ND looks to boost financial aid
Kate McClelland | Friday, February 1, 2008
With a price tag of more than $44,000 each year, a Notre Dame education is not cheap. But the University, like many top-tier private colleges around the country, is working to ease the financial burden for tuition-paying families.
Over the past 18 years, spending on financial aid at Notre Dame has risen from $55 million to $72 million, a 13 percent increase. Meanwhile, tuition over the same period has only increased about five to six percent, said Joe Russo, director of student financial strategies.
“Our goal is to continue to reduce the need to borrow by providing more scholarship money,” Russo said. The University’s current fundraising campaign aims to collect $1.5 billion in donations by 2011. The campaign’s largest component will be used to provide undergraduate scholarships, Russo said.
Russo said his office does not publicly express the details of its financial aid policies.
“We haven’t communicated information about our financial aid program publicly but to those who ask – students, parents, alumni – we can reassure them that we are making things happen,” Russo said. “We have a lot to be proud of, and I think it’s reflected in the growing number of students every year who want to attend this University.”
The University has three “premier policies” that make its financial aid program unique, Russo said. The first is need-blind admissions. When deciding whether or not to accept a student, the University does not consider one’s ability to pay tuition. The second policy is Notre Dame’s commitment to meet the full demonstrated financial need of accepted students. Third, the University allows outside scholarships to reduce the student’s need to take out loans for his or her education.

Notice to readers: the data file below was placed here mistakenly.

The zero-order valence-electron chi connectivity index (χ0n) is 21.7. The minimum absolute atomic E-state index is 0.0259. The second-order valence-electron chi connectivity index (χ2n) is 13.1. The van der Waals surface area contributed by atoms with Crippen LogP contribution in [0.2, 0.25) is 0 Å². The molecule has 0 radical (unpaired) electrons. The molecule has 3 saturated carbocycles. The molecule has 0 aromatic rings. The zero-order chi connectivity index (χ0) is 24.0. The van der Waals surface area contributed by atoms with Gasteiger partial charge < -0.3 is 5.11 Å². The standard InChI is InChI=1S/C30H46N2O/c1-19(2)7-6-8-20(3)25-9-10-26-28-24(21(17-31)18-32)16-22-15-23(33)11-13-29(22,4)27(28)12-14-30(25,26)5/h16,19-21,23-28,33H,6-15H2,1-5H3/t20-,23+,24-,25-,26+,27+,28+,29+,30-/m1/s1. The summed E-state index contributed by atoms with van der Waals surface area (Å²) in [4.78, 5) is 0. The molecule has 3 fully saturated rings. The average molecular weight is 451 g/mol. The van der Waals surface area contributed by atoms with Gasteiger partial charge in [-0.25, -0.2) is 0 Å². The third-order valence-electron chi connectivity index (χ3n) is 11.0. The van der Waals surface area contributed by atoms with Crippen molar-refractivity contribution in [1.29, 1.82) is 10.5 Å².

Notre Dame is not alone in its work to ease financial burdens.
Last year, Harvard University announced it would significantly change its financial aid policies in order to make college more affordable for the middle class.
Harvard’s decision has sparked a recent trend, with many other elite universities across the country, including Yale, Duke and the University of Pennsylvania, making similar changes to their financial aid programs.
Specifically, Harvard families with an annual income of $120,000 to $180,000 will now only have to pay 10 percent, or up to $18,000 a year, for tuition according to the New York Times.
Moreover, financial aid officers at Harvard will no longer consider the value of the family home when calculating financial need.
Some schools, Harvard included, are eliminating parental contributions to tuition when the family makes less than $60,000 a year.
Notre Dame does not have this policy.
“There are too many factors that go into a financial aid decision to make a blind commitment based simply on income, but on average lower income families don’t pay very much,” Russo said.
And, while Notre Dame does collect information about a family’s home through the CSS PROFILE application, Russo said home values are not a major factor in the financial aid package that a student is offered.
On Jan. 24, the Senate Finance Committee sent out a request for information to the 136 wealthiest schools in the nation, including Notre Dame. According to the New York Times, the committee is gathering information on how universities spend their endowments. The committee is looking into the possibility of passing legislation that requires universities to spend a certain percentage of their endowment every year on financial aid.
Notre Dame’s endowment is currently worth more than $6 billion, of which $1 to $1.5 billion is used for scholarships. The rest is invested in making improvements to the University to keep tuition costs down, Russo said.
“Ideally, all undergraduate scholarships would be paid with endowment income some day – that is our goal” Russo said.
The key to doing that, Russo said, is fundraising.
“The current fundraising campaign is a big part of that,” Russo said. “Ultimately, we want to keep Notre Dame affordable and help young people make their dreams come true.”